Multi-family is still a seller’s market, said Mike Buhl, Commercial Realty Resources, whose 2013 apartment report came out this week.
“Following the trend of 2012, multi-family in Oklahoma rose to astronomical levels in 2013,” Buhl said.
In Moore and south Oklahoma City, there were numerous planned developments and construction starts, even before the May 20 tornado that destroyed around 1,100 homes.
“As of the end of November, the city of Moore reported that only 335 permits were issued for new homes in the storm-damaged areas, which has created more demand for permanent-type housing in many of the apartment communities,” he said.
Buhl reported that a “host of new data shows a surge in development activity in the multi-family sector.”
Developments under construction in the Cleveland County area include several projects in Moore.
“There’s a tremendous amount being built in Norman. In Moore and north Norman, there’s a lot of new development occuring,” Buhl said.
There are indications that both tenants and investments are driving the market.
“Multi-family construction is booming because vacancy is down and rents are rising, making investments in apartments particularly attractive. Despite the optimism, though, there is concern of overbuilding,” Buhl said. “There is such a pent-up demand from investors to buy apartments that it’s hard to tell if the demand for new units is being driven by investors or tenants.”
The University of Oklahoma is showing a slight decrease in enrollment, an indication that the need for more apartments isn’t the sole driver behind the market growth.
“The development that is occurring in Norman doesn’t match the statistics coming from the university,” Buhl said.
“According to Institutional Research and Reporting from the University of Oklahoma, Norman on-campus enrollment for fall 2013 totaled 23,944, a minus 0.8 percent change from 24,144 in fall 2012 and only slightly better than the 23,850 for fall 2011. New freshman enrollment was minus 2.1 percent between fall 2012 and 2013. Yet, there are 1,928 beds that have been added or planned for the Norman market,” he said.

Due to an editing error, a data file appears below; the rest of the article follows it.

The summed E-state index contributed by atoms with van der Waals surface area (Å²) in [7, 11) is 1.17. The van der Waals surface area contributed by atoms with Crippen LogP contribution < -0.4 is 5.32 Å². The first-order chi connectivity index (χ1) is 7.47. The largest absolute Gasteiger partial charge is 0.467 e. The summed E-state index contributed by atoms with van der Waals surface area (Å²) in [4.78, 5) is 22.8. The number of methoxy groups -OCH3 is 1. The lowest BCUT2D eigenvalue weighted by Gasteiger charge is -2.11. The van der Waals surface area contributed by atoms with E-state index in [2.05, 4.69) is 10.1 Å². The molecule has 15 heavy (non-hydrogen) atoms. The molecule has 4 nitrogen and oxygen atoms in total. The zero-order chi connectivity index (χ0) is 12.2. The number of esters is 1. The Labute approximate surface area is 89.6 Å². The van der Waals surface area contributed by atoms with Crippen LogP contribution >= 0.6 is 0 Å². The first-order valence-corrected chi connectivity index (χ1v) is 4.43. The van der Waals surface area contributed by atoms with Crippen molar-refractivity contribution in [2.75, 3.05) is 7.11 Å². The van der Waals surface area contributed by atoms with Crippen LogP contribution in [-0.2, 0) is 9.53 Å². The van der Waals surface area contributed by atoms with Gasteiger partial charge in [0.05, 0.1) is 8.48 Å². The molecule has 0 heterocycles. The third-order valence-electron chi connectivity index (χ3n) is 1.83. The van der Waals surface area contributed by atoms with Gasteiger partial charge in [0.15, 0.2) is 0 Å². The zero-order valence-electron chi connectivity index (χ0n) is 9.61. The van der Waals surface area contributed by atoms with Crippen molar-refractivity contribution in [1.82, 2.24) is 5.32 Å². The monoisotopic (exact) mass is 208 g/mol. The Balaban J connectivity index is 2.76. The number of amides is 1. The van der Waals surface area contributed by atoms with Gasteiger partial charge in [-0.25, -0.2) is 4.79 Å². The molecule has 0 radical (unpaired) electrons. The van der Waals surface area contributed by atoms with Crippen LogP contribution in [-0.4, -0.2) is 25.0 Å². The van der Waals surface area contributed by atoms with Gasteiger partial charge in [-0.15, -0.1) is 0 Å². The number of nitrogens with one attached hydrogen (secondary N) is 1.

Increased constuction could change the multi-family investment landscape, Buhl said, but while vacancy will increase, it shouldn’t deter demand.
“When you look at the last couple of years in Norman, occupancy has been near full,” he said.
Occupancy will likely return to normal levels with all of the developments occurring.
“Any increase would still leave vacancy tight — at below 7 percent industry-wide,” Buhl said. “Thus, the increase in construction activity, while notable, may only slow but not stop the momentum the industry has enjoyed.”
That doesn’t mean there isn’t demand from tenants, as well, Buhl said. Oklahoma is the 17th fastest growing state in the nation. The state grew by about 34,788 people over the past year, ending July 1.
This marks the second consecutive year the Oklahoma rate of growth has bested the previous year, Buhl said. When you look at population growth, it’s driven by the economy.
He said new residents need places to live, work and shop, which has led to a ramp-up in overall development, and multifamily has led the way.
Multi-family development in Cleveland County includes:
· Aspen Heights — 26 acres of the Sooner Mobile Park at 2601 S. Classen Blvd. in Norman; mixed-use PlannedUnit Development to include 194 units with 684 beds for student housing
· 16.53 acres at 3400 W. Tecumseh Road — multi-family apartment development with 230 units.
· The Avenue at Norman — 314 units at 3301 12th Avenue Southeast in Norman
· The Millennium at Lindsey Street and Classen Boulevard in Norman — 197 units with 705 beds for student housing
· The Icon at Norman at 36th Avenue Northwest and Indian Hills Road — 256 units under construction
· Falls at Brookhaven at 3730 W. Rock Creek Road in Norman — 154 units in final lease-up
· 16.63 acres at SW 19th and Telephone Road in Moore — Rezoned for a 314-unit, multi-family apartment development. Adjacent to the Royal Park Mobile Home community
· Traditions at Westmoore at 12209 S. Western Ave. — 16.37 acres for 615-unit, multi-family apartment development
· 17.24 acres at SW 34th and I-35 in Moore — 17.24 acres for multi-family apartment development